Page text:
It was great to be back doing Judo again and I even managed to get through the whole session without causing too much pain to my broken toe. At the end of the class Graeme mentioned that both he and Stuart will be away quite a bit this term, with work commitments abroad, so it’s likely the class will be even thinner on the ground. I do hope we can soon get some fresh blood in to the place as I’m sure the club is sustainable, certainly not from a senior’s point of view, if this continues.

Monday, 5 September 2011

Judo Tips and Tricks

Looking Good

The smoother and more controlled you are when you do Judo the better you look, because smoothness and control come only with skill and technique this isn’t easy to achieve. However there are some little tricks to make yourself look good.

The Serious

How you conduct yourself on the mat is important.

When you’re tired, worn out, feeling useless it’s important that you still conduct yourself like a man.
Don’t slump in a heap when watching a demo sit in seiza or anza (crossed legs) if your knees can’t take it.
If you’re knackered don’t just wonder off the mat and sit down.Take yourself to a corner stay on your feet and just get your breath back, tidy your kit, sort yourself out. When you’re feeling ready rejoin the class and go with a sense of purpose to pick out your randori partner or whatever the situation is.

Sort your belt out.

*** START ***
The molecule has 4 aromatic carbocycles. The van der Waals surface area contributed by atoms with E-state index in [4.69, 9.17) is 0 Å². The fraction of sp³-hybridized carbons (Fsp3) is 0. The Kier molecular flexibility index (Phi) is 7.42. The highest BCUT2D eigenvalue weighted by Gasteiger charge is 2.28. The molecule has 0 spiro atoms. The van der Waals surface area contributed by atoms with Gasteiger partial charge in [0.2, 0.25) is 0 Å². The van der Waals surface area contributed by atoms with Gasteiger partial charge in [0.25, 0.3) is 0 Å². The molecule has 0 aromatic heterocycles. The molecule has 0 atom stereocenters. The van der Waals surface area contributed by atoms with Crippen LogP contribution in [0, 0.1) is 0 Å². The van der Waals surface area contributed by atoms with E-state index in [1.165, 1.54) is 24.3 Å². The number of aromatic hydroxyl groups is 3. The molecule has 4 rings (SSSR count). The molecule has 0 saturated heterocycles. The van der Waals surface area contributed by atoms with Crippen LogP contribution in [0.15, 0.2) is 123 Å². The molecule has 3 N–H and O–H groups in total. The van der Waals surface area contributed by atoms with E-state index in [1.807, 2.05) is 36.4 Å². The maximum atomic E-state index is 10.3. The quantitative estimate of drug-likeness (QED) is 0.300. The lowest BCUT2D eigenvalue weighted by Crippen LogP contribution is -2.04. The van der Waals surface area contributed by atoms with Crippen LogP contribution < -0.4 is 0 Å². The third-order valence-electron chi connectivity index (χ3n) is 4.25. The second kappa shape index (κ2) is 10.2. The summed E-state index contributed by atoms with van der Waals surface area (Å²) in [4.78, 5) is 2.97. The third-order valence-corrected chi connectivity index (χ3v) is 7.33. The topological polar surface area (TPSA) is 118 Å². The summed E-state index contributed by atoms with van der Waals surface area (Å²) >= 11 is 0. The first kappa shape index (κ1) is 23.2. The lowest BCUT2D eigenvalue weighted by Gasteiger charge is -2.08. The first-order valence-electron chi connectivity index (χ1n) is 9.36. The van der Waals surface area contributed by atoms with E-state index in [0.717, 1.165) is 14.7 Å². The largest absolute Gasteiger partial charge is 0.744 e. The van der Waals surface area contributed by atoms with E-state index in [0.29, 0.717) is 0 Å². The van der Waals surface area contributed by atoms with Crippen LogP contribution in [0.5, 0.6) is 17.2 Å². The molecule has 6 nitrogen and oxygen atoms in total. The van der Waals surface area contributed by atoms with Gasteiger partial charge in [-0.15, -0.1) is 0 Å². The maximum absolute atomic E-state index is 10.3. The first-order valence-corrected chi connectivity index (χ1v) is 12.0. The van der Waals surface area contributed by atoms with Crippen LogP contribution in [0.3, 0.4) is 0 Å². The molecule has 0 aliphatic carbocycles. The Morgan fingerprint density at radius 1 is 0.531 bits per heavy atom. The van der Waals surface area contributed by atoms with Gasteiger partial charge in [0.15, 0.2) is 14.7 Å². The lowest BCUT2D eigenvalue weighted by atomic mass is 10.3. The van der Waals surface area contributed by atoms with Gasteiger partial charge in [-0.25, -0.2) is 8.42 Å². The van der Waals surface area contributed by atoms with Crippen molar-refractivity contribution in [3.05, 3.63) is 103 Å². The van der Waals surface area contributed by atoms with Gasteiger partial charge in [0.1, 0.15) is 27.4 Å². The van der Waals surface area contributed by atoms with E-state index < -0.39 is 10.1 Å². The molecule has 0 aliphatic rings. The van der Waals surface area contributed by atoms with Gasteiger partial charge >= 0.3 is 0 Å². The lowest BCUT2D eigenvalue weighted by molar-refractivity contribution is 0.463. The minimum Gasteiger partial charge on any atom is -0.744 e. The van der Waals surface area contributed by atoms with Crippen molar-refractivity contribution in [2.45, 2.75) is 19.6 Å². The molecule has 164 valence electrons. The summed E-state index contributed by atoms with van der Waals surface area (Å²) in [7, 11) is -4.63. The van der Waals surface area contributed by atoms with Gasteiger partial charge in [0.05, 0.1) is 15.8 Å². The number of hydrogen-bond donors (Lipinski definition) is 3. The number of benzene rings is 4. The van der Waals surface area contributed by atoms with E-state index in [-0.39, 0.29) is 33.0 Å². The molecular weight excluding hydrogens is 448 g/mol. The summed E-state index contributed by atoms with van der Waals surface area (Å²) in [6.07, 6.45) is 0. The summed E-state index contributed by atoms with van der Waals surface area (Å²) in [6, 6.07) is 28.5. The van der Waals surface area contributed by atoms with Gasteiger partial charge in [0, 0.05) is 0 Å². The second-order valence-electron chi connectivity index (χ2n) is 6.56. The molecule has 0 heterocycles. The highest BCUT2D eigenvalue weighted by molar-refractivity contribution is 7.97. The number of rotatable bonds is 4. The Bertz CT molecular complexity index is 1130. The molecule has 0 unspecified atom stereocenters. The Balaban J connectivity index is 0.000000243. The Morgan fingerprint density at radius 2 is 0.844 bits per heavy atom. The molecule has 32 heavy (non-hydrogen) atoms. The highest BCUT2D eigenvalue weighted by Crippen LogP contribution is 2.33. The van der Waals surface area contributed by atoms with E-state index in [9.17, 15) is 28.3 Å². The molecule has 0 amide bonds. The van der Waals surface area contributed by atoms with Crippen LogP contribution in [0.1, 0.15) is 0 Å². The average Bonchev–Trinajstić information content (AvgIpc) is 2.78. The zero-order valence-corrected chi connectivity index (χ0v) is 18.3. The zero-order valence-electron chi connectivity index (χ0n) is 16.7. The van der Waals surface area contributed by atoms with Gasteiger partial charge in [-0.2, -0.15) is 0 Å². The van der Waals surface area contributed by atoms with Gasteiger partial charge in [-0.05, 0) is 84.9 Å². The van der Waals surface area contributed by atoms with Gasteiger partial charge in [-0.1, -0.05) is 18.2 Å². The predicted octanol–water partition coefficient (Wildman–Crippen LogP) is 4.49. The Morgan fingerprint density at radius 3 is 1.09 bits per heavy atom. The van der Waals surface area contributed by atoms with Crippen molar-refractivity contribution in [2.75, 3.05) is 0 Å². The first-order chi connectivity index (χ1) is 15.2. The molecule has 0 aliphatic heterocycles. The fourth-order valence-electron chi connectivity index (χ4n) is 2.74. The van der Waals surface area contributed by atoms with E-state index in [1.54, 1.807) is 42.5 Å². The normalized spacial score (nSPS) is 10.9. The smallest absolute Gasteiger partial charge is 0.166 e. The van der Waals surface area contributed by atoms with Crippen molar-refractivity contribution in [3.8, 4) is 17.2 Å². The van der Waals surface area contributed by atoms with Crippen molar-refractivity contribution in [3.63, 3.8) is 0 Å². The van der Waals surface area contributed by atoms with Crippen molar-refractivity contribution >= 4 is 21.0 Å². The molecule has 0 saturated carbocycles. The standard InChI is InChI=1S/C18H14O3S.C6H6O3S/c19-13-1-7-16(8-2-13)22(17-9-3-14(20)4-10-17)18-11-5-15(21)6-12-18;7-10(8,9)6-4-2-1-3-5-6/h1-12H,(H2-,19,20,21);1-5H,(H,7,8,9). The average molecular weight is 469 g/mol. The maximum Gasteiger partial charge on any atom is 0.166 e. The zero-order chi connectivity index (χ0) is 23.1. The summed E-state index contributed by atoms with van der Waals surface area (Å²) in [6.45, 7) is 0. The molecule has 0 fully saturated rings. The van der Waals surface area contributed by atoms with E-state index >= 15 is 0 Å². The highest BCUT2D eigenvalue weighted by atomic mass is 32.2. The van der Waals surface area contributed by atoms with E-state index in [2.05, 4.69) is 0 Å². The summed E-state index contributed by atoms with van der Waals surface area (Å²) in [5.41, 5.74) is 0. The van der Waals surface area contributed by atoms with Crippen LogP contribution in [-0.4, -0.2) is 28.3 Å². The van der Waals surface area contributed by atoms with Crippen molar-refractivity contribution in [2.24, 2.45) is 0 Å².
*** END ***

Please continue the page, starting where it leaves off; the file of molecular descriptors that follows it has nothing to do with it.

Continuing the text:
If you haven’t done your belt properly you look like a complete chump. No one will ever take you or your Judo seriously if you don’t tie your belt properly.

If your belt looks like this

Sort it out quickly or expect people to laugh at you.
Even more so if you have a ‘dick belt’

Just, no.

Being knackered

We’ve all been there its minute 4 of the contest and you are absolutely knackered. You need some time to get a breath, but when the fighting breaks you have to go back to your spot and start again right away, there aren’t any timeouts in Judo, or are there...

So you’re on a Judo contest mat. There’s the contest area, in green, the danger area, in red, and the two spots for the guy in the white belt and the guy in the blue belt.

Whenever there’s a break in the contest you return to your respective spots, white for white – blue for blue, and start again.
However, here lies the perfect opportunity to catch a few seconds of air.
Most people when the contest breaks they walk back from where it broke, at the X, to their spot.

The smart and experienced player knows that this is there opportunity to catch some breaths and so will take the longest and most circuitous route back to their spot they can

If you’re knackered 3 or 4 extra seconds of sucking in air makes a massive difference.

Those who are even cannier and or even more knackered can upgrade this little breath catching trick.

The fight should only restart when you are at your appropriate spot, so if you go to the wrong spot then it shouldn’t restart.
If the contest breaks at the X and blue walks back to whites spot and waits there ready to go.

This means that you not only look sincere in your attempt to continue, but also means that quite a few seconds will pass, because the ref won’t actually speak to say you’ve got it wrong. They will just gesture with their hands. You can game out the confusion for a good 5 maybe 10 seconds before ‘realising’ what you’ve done and then walking back to your correct spot.